An abstract of 400 words, accompanied by a short (two-page) CV, should be submitted to globalviolence@history.ox.ac.uk by 31 December 2016. 
The history of violence and its restraint has been crucial to definitions of ‘Western civilization’ and the modern world, often by contrasting them with barbaric predecessors and the cultures that they claim to have tamed. Yet, evidence for the restraint of violence varies according to one’s viewpoint: the sharp decline of homicide in seventeenth-century Europe, for example, diverges from the simultaneous rise in violence of Atlantic colonial societies. As histories of violence and restraint are usually written from national and nationalist perspectives, this conference brings global approaches to the study of violence in order to probe historical assumptions about the limits of violence and its decline during the early modern period. It thereby also questions narratives of the inexorable rise of the nation-state alongside historical periodization of the ‘early modern’ and ‘modern.’ 
Recent historical approaches to violence, shaped by the cultural turn, have tended to focus on inter-personal violence and its patterns in civil society. This conference will integrate warfare and other crucial forms of large-scale violence with recent scholarship on the history of collective and inter-individual violence. By examining large-scale, organized violence alongside broader social and cultural patterns, this conference will explore the boundaries between ‘war’ and ‘violence’, as well as how they relate to ideas of morality, social order, law, and political legitimacy in the early modern world. We encourage scholars to address contemporary perceptions of violence and its restraint, framing analysis through thematic, rather than geographic, approaches.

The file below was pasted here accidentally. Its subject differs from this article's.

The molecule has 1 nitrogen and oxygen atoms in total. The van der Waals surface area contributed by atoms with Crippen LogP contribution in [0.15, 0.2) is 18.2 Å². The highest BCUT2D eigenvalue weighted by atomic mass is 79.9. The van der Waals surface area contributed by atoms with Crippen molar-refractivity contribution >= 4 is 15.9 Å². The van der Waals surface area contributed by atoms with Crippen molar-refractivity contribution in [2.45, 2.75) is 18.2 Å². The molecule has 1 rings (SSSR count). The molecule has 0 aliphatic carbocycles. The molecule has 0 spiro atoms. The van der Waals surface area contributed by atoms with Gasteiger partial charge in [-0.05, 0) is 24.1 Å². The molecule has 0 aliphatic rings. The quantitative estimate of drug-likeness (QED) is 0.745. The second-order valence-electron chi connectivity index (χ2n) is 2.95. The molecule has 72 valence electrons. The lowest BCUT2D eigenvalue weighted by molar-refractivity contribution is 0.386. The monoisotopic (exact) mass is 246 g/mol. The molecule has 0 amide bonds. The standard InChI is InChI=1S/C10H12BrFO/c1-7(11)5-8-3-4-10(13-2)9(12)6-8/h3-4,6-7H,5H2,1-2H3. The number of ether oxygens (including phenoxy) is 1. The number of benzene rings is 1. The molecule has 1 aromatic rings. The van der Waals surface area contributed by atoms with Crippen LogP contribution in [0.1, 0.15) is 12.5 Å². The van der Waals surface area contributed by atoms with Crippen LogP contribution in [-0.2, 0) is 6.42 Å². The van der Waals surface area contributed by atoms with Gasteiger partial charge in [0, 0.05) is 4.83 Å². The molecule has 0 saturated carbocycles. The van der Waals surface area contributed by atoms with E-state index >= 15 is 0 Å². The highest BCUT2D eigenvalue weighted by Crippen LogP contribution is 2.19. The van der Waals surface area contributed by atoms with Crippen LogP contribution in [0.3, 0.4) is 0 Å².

Given that we are encouraging scholars to probe assumptions about historical periods, our definition of ‘early modern’ is purposefully flexible.
Confirmed speakers include: Wayne Lee, Alan McFarlane, Stuart Carroll, Pratyay Nath, Brian Sandberg, Cecile Vidal, Lauren Benton, Adam Clulow, Simon Layton, Richard Reid, and James Belich.
We welcome papers that address:
- Global comparisons and indicators of violence
- Definitions of organized violence and crime, such as banditry and piracy
- Linkages between organized, collective and interpersonal violence
- Law’s penetration into oceanic, battlefield, domestic, and/or other novel arenas
- The nature of extra-territorial violence
- Actual practices of violence
- Toleration and restraint of violence
- Methods of measurement, used by contemporaries and/or historians, in assessing what is or was appropriate
We particularly welcome papers on violence in regions not covered by confirmed speakers, such as China, Russia, the Ottoman Empire, and Africa.
Organisation:
Peter H. Wilson, Chichele Professor of the History of War, University of Oxford
Marie Houllemare, Institut Universitaire de France, Université d’Amiens (CHSSC)
Erica Charters, Oxford Centre for Global History Centre, University of Oxford